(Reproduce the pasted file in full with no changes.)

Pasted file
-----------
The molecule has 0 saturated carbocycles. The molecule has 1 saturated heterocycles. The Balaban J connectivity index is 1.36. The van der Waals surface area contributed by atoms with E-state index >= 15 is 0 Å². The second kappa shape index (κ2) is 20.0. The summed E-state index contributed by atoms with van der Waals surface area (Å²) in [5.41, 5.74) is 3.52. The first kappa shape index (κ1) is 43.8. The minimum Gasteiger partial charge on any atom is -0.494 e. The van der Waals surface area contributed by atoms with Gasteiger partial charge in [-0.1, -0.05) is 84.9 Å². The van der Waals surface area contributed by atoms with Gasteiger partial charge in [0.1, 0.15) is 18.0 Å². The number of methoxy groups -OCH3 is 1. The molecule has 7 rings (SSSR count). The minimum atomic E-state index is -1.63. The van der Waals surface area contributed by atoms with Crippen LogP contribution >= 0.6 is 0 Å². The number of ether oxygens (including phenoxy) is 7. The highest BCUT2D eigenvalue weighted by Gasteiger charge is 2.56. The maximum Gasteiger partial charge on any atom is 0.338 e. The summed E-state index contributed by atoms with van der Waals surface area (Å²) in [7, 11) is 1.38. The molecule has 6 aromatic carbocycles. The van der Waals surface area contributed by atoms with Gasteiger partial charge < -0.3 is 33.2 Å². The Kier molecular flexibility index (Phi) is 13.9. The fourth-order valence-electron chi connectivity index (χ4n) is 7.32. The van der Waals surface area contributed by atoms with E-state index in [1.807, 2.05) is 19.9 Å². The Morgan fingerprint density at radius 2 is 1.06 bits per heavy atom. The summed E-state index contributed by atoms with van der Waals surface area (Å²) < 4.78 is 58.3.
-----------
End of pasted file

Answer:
The molecule has 0 saturated carbocycles. The molecule has 1 saturated heterocycles. The Balaban J connectivity index is 1.36. The van der Waals surface area contributed by atoms with E-state index >= 15 is 0 Å². The second kappa shape index (κ2) is 20.0. The summed E-state index contributed by atoms with van der Waals surface area (Å²) in [5.41, 5.74) is 3.52. The first kappa shape index (κ1) is 43.8. The minimum Gasteiger partial charge on any atom is -0.494 e. The van der Waals surface area contributed by atoms with Gasteiger partial charge in [-0.1, -0.05) is 84.9 Å². The van der Waals surface area contributed by atoms with Gasteiger partial charge in [0.1, 0.15) is 18.0 Å². The number of methoxy groups -OCH3 is 1. The molecule has 7 rings (SSSR count). The minimum atomic E-state index is -1.63. The van der Waals surface area contributed by atoms with Crippen LogP contribution >= 0.6 is 0 Å². The number of ether oxygens (including phenoxy) is 7. The highest BCUT2D eigenvalue weighted by Gasteiger charge is 2.56. The maximum Gasteiger partial charge on any atom is 0.338 e. The summed E-state index contributed by atoms with van der Waals surface area (Å²) in [7, 11) is 1.38. The molecule has 6 aromatic carbocycles. The van der Waals surface area contributed by atoms with Gasteiger partial charge < -0.3 is 33.2 Å². The Kier molecular flexibility index (Phi) is 13.9. The fourth-order valence-electron chi connectivity index (χ4n) is 7.32. The van der Waals surface area contributed by atoms with E-state index in [1.807, 2.05) is 19.9 Å². The Morgan fingerprint density at radius 2 is 1.06 bits per heavy atom. The summed E-state index contributed by atoms with van der Waals surface area (Å²) < 4.78 is 58.3.